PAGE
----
Pelvic Ultrasound

Ultrasound imaging, also called sonography, is a method of obtaining diagnostic images from inside the human body through the use of high frequency sound waves.

Ultrasound imaging, also called sonography, is a method of obtaining diagnostic images from inside the human body through the use of high frequency sound waves.

What is Ultrasound Imaging?

Ultrasound imaging, also called sonography, is a method of obtaining diagnostic images from inside the human body through the use of high frequency sound waves. Ultrasonography is used as a diagnostic tool that can assist doctors with making recommendations for further treatment.

Pelvic ultrasound uses sound waves to form pictures of your organs that appear on a screen. It can help your physician assess pain or other symptoms in the pelvis (lower abdomen). For pregnant women, ultrasound is used to check the fetus. The test is done by moving a probe over the abdomen and pelvis. At times, it is also done by placing a probe inside the vagina. This test involves no radiation and is harmless.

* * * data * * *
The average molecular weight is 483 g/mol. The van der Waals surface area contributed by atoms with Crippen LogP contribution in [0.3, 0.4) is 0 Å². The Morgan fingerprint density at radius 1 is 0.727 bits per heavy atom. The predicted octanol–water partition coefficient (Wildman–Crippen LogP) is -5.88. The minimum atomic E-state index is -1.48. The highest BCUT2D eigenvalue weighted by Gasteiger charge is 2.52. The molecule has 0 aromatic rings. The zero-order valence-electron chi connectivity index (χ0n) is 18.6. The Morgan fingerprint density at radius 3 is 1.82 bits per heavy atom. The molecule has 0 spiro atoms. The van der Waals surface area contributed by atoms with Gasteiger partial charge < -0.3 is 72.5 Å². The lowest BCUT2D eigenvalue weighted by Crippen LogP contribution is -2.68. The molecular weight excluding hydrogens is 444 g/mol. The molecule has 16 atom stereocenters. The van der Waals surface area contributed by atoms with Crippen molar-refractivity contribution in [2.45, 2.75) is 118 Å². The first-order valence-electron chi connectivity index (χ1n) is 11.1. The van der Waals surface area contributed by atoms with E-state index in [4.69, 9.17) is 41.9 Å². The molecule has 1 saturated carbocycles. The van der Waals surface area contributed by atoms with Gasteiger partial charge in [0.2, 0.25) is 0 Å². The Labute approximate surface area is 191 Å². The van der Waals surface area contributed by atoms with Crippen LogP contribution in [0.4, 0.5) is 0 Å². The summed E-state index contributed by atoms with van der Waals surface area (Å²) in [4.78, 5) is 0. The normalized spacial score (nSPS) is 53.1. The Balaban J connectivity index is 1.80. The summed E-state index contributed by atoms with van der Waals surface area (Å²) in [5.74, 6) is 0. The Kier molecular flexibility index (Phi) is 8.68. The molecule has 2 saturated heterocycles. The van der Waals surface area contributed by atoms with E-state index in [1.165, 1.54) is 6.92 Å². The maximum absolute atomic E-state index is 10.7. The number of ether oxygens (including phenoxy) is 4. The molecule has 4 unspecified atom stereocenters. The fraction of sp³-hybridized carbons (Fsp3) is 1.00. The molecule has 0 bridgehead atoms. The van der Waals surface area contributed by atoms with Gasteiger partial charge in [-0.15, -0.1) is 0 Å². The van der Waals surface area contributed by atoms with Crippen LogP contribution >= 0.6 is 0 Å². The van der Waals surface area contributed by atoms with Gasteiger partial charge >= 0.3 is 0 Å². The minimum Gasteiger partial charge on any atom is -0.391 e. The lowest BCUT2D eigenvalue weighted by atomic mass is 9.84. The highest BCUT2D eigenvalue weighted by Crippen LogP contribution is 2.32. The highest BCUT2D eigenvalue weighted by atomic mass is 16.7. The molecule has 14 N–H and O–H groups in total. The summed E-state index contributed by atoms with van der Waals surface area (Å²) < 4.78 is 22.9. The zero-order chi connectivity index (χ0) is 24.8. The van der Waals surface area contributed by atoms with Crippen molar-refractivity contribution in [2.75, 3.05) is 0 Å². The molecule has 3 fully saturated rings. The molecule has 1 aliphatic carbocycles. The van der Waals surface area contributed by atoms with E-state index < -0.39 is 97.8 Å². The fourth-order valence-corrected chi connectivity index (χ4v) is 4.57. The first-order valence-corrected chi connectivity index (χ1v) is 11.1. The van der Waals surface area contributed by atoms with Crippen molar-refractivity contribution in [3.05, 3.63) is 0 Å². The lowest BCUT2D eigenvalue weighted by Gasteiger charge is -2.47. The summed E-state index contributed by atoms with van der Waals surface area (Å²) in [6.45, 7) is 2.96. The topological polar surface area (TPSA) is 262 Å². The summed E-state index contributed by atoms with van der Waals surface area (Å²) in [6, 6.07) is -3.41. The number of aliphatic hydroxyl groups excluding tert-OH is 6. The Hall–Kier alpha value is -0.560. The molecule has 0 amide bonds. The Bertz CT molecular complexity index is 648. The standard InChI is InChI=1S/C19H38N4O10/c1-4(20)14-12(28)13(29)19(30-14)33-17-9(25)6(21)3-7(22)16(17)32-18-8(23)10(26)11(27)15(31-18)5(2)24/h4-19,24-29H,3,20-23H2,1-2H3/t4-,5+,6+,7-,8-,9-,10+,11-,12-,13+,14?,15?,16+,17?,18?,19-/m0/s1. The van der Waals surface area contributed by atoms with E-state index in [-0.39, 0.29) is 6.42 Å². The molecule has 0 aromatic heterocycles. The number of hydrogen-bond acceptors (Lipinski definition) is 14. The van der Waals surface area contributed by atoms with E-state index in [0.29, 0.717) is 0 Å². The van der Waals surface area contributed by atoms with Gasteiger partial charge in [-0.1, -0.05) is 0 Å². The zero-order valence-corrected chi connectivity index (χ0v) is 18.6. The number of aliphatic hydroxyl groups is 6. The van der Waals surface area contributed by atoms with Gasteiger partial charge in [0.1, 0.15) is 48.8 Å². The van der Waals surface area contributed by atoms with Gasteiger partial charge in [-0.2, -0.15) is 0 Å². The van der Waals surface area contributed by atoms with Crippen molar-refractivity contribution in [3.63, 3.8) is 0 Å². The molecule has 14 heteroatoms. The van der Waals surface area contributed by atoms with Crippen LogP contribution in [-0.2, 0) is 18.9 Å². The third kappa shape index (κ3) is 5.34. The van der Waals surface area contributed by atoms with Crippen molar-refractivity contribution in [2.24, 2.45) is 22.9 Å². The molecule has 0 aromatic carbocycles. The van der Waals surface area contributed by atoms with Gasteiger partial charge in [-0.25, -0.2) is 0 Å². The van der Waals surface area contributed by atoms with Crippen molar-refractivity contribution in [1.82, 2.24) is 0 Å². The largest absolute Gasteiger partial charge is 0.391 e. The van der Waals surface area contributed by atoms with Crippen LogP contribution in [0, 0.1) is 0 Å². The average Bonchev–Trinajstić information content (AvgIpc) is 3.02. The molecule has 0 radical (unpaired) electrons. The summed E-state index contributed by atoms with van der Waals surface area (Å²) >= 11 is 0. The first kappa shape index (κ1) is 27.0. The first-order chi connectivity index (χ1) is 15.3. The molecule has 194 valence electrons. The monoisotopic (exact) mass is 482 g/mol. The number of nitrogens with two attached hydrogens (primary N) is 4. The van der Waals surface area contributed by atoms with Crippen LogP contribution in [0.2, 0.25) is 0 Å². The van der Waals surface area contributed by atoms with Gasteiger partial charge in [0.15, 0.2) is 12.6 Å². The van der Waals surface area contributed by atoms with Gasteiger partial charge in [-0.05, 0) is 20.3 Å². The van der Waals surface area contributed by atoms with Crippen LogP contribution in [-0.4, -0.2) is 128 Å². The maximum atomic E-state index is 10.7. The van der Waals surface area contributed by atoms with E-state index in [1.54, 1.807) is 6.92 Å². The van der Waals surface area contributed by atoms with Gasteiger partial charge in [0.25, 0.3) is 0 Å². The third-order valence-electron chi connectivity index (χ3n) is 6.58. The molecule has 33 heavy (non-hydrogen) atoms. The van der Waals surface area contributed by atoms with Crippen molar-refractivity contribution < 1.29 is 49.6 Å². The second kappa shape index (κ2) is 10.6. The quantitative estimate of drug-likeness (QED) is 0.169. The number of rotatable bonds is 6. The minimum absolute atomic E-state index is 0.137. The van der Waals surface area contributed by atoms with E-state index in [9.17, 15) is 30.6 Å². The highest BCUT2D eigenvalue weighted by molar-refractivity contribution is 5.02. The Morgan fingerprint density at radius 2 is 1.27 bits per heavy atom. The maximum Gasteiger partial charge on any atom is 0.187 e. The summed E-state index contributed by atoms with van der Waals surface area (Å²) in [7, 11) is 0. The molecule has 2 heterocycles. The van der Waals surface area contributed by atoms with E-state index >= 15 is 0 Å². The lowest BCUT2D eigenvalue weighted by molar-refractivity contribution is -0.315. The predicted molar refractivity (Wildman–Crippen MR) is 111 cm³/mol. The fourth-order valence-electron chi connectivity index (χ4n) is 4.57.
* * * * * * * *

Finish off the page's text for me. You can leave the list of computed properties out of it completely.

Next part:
How should I prepare for an Ultrasound?

Wear comfortable, loose-fitting clothing. For a pregnancy or pelvic ultrasound, you are required to have a full bladder and nothing to eat or drink after midnight. To ensure best results, please follow these instructions:

  • Two hours before exam time, empty your bladder.
  • Do not urinate again until your exam is complete.
  • Immediately after your last urination, begin drinking 1.5 quarts of liquid (no milk or dairy products). Drink at a rate that is comfortable for you.
  • Please remember not to urinate until after your ultrasound exam is completed.

What should I expect during this procedure?

The examination usually takes less than 30 minutes. After being positioned on the exam table, a clear gel is applied in the area being examined. This helps the transducer make contact with the skin. The technologist firmly presses the transducer against the skin and moves it back and forth to image the area of interest.

Generally, the technologist is able to review the ultrasound images in real-time or, when the examination is complete and the gel is wiped off, you may be asked to dress and wait while the ultrasound images are reviewed, either on film or monitor.

For more information on this topic, please visit www.Radiologyinfo.org.